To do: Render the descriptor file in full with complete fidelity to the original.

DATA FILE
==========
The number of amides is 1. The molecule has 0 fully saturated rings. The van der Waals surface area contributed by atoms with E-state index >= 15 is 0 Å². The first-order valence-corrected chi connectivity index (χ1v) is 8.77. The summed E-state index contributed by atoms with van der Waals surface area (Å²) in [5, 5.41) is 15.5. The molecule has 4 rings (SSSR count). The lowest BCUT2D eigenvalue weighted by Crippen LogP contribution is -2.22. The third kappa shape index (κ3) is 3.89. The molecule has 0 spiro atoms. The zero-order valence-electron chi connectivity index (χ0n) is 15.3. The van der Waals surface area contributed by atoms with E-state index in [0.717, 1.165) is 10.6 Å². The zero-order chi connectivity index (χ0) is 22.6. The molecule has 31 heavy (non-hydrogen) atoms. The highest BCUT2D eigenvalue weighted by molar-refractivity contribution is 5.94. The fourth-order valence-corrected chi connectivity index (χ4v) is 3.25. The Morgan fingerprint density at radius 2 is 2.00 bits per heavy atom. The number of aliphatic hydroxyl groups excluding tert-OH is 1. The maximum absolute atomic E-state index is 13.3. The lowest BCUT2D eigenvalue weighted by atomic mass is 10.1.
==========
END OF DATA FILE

The number of amides is 1. The molecule has 0 fully saturated rings. The van der Waals surface area contributed by atoms with E-state index >= 15 is 0 Å². The first-order valence-corrected chi connectivity index (χ1v) is 8.77. The summed E-state index contributed by atoms with van der Waals surface area (Å²) in [5, 5.41) is 15.5. The molecule has 4 rings (SSSR count). The lowest BCUT2D eigenvalue weighted by Crippen LogP contribution is -2.22. The third kappa shape index (κ3) is 3.89. The molecule has 0 spiro atoms. The zero-order valence-electron chi connectivity index (χ0n) is 15.3. The van der Waals surface area contributed by atoms with E-state index in [0.717, 1.165) is 10.6 Å². The zero-order chi connectivity index (χ0) is 22.6. The molecule has 31 heavy (non-hydrogen) atoms. The highest BCUT2D eigenvalue weighted by molar-refractivity contribution is 5.94. The fourth-order valence-corrected chi connectivity index (χ4v) is 3.25. The Morgan fingerprint density at radius 2 is 2.00 bits per heavy atom. The number of aliphatic hydroxyl groups excluding tert-OH is 1. The maximum absolute atomic E-state index is 13.3. The lowest BCUT2D eigenvalue weighted by atomic mass is 10.1.